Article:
In the past seven days I've driven up and back to Seattle, flown back and forth to Las Vegas and raced three times. The cyclocross season on the West Coast starts with Star Crossed and the Rad Racing GP; both races are part of the NACT (North American Cyclocross Trophy).
Seattle is a long drive from Berkeley but after balancing the cost of flying, bike fees and rental car, driving was the less expensive option. Plus when you drive to a race you can bring all sorts of nice extras like spare wheels, spare tyres, a floor pump, a trainer, extra tools, a large assortment of clothing and lots of food.
I'm jealous of the East Coasters who drive to most races - in addition to all the good stuff they fit into their cars they also avoid the hassle of flying with bikes.
This was my first Star Crossed and it will not be my last. Most of the women I talked with before the race were either on brand new, never-ridden, built-up-last-night bicycles or still waiting for their new bikes. I felt lucky that one of my Hakkalugi's had already been in two races.
The first big race of the year always produces extra nerves and jitters. Everyone is extra tense after "30 seconds to go" is called by the UCI official; we wait on edge for the gunshot. The gun cracks and off we go in a mad dash for the first few corners.
The course weaves in, out and around the velodrome, it's very flat and very fast. My heart was not ready for this kind of effort and as the race goes on I drift back. On the last lap I see large slide marks on the wet and muddy surface of the velodrome. Someone went down and I adjust my trajectory to avoid a similar fate.
By the time our race is over the rain has increased to a steady pour and I head back to the car to get out of my wet clothes. The men got to race in a magnificent downpour and a decreased co-efficient of friction. I watched from the velodrome infield, partially sheltered by the beer tent.
The men raced in torrents of rain, buoyed by the rowdy fans crowded in the infield and along the upper fence of the velodrome. I headed out before the race ended to beat the traffic and because I was afraid the car might get stuck in the muddy field.
Sunday was the complete opposite of Saturday; bright and warm with a well-drained course that was dusty in some areas and the infamous 80 metre "Knapp Time" run up. The general pre-race consensus was last night's race had everyone feeling creaky today.
Many racers were suffering from the first race of the season hangover. When the gun goes off the creakiness is replaced with cotton mouth which then turns to panting when we hit the giant sunbaked run up. The fifth time I tackle the run up I want to quit, my run loses it's bounce and turns into a walk. Sweat drips onto my glasses obscuring the puffs of dust turned up by my feet.
In just a few minutes the race will be over so I push onwards and upwards knowing that the long downhill will provide a small rest. I finish the day in fifth place, spend a brief moment on the podium then Tim and I pack the car and head south back to California.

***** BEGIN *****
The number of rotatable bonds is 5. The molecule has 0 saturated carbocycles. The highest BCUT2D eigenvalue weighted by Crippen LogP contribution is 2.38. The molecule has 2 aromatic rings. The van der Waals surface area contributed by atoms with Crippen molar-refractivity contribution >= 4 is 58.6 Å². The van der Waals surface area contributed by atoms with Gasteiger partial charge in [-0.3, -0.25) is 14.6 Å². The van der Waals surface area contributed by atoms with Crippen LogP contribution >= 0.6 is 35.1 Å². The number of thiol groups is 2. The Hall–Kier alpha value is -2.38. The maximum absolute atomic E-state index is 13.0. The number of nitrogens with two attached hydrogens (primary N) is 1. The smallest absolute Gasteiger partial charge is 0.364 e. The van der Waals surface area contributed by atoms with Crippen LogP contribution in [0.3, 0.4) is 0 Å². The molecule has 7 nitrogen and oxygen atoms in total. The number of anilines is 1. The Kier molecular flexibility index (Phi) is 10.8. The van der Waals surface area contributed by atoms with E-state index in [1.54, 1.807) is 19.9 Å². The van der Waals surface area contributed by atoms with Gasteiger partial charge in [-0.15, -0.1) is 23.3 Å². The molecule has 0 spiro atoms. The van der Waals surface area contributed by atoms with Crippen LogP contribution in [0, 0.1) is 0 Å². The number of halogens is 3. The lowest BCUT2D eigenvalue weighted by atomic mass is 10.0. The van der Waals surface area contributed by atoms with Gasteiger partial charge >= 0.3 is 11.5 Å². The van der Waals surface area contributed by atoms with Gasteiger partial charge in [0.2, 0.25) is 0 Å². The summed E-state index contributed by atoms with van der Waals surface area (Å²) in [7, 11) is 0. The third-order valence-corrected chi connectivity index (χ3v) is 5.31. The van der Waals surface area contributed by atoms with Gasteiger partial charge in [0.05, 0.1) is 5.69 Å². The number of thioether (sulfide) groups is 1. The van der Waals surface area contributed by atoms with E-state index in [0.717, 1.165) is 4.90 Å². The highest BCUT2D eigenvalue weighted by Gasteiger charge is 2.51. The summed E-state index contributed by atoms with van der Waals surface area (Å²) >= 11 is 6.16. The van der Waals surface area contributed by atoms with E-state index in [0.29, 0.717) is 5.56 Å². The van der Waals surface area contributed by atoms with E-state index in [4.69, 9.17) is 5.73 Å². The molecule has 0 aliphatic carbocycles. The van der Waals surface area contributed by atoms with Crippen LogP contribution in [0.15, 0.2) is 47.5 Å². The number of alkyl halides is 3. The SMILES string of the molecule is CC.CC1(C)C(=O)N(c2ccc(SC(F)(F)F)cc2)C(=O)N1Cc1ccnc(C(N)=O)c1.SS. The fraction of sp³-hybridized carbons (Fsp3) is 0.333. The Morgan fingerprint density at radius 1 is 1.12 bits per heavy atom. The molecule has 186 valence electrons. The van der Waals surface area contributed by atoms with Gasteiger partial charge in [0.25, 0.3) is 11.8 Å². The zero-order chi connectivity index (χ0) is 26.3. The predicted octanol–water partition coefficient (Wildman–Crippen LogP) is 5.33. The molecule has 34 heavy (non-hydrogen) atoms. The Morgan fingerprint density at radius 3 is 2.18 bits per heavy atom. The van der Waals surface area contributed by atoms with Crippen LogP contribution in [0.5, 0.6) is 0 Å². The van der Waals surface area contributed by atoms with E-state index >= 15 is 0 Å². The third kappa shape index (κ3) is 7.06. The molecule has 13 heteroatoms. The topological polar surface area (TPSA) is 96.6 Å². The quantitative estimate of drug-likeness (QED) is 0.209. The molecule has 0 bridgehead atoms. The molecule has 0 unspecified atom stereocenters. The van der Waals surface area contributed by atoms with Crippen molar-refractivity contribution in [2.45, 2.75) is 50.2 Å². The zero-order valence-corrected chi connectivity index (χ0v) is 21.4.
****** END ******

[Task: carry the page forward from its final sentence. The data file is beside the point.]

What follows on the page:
We were home for less than 24 hours before leaving for Las Vegas and the grand spectacle known as Interbike. Three years ago Cross Vegas was born - it's maturing nicely and has one of the deepest fields of any race in the US.
Between the elite men and the elite women there were close to 20 national and former national champions and two former world champions competing. As always the race was hard from the gun, the super dry desert air is very hard on the lungs and more than one racer suffered from breathing problems.
I'd like to thank the Luna Chix for providing sparkly gold Speedoed podium boys. Flesh is abundant in Las Vegas and is usually of the female variety bulging out of tiny shirts and tight skirts. The podium boys were a welcome change and a big hit with the ladies.
Like many elite racers at Interbike I put in my time thanking sponsors and chatting with industry folk... you never now what will come of connections made at a trade show.
The final leg of the journey almost never happened. Tim, myself and a buyer from a local shop almost missed our flight home because we couldn't get out of the casino. The three of us have spent numerous hours navigating mountainous regions on several continents without getting lost.
We were disoriented by the flowered carpets, blinking lights, vague signage, and maps that didn't make sense. It wasn't until after seeking the counsel of several casino workers that we finally found the elevators to the parking garage. We made the flight with a few minutes to spare after a long frantic airport "run-walk". This trip made home feel sweeter than ever.
Next up: The Cincinnati International Cyclocross Festival - three days of UCI racing and equal payouts.
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